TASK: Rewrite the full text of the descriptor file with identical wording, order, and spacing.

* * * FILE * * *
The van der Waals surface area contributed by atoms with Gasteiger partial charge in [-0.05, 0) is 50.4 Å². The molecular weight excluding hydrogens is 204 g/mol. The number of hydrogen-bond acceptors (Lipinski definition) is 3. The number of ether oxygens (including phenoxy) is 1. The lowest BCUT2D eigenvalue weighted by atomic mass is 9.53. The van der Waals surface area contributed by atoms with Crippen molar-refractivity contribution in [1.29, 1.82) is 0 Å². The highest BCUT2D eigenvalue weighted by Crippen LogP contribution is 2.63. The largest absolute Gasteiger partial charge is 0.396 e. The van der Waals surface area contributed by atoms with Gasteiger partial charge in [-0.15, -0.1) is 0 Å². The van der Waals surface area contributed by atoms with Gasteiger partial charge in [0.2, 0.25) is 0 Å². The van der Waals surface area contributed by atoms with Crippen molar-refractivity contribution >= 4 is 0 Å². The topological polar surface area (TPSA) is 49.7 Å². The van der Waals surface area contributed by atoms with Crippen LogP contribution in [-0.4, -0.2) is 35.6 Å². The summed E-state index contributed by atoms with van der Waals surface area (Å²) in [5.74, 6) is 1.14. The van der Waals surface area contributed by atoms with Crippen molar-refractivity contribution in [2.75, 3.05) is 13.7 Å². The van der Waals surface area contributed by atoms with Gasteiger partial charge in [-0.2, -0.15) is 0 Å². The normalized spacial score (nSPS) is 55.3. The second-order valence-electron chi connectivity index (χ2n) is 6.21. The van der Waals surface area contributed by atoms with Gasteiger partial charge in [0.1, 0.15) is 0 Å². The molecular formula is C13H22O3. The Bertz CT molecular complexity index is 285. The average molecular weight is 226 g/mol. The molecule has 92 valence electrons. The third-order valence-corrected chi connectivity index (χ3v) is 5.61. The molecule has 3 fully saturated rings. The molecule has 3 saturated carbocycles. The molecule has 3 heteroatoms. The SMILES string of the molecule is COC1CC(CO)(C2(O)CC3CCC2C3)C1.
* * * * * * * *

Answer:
The van der Waals surface area contributed by atoms with Gasteiger partial charge in [-0.05, 0) is 50.4 Å². The molecular weight excluding hydrogens is 204 g/mol. The number of hydrogen-bond acceptors (Lipinski definition) is 3. The number of ether oxygens (including phenoxy) is 1. The lowest BCUT2D eigenvalue weighted by atomic mass is 9.53. The van der Waals surface area contributed by atoms with Crippen molar-refractivity contribution in [1.29, 1.82) is 0 Å². The highest BCUT2D eigenvalue weighted by Crippen LogP contribution is 2.63. The largest absolute Gasteiger partial charge is 0.396 e. The van der Waals surface area contributed by atoms with Gasteiger partial charge in [-0.15, -0.1) is 0 Å². The van der Waals surface area contributed by atoms with Gasteiger partial charge in [0.2, 0.25) is 0 Å². The van der Waals surface area contributed by atoms with Crippen molar-refractivity contribution >= 4 is 0 Å². The topological polar surface area (TPSA) is 49.7 Å². The van der Waals surface area contributed by atoms with Crippen LogP contribution in [-0.4, -0.2) is 35.6 Å². The summed E-state index contributed by atoms with van der Waals surface area (Å²) in [5.74, 6) is 1.14. The van der Waals surface area contributed by atoms with Crippen molar-refractivity contribution in [2.75, 3.05) is 13.7 Å². The van der Waals surface area contributed by atoms with Gasteiger partial charge in [-0.2, -0.15) is 0 Å². The normalized spacial score (nSPS) is 55.3. The second-order valence-electron chi connectivity index (χ2n) is 6.21. The van der Waals surface area contributed by atoms with Gasteiger partial charge in [0.1, 0.15) is 0 Å². The molecular formula is C13H22O3. The Bertz CT molecular complexity index is 285. The average molecular weight is 226 g/mol. The molecule has 92 valence electrons. The third-order valence-corrected chi connectivity index (χ3v) is 5.61. The molecule has 3 fully saturated rings. The molecule has 3 saturated carbocycles. The molecule has 3 heteroatoms. The SMILES string of the molecule is COC1CC(CO)(C2(O)CC3CCC2C3)C1.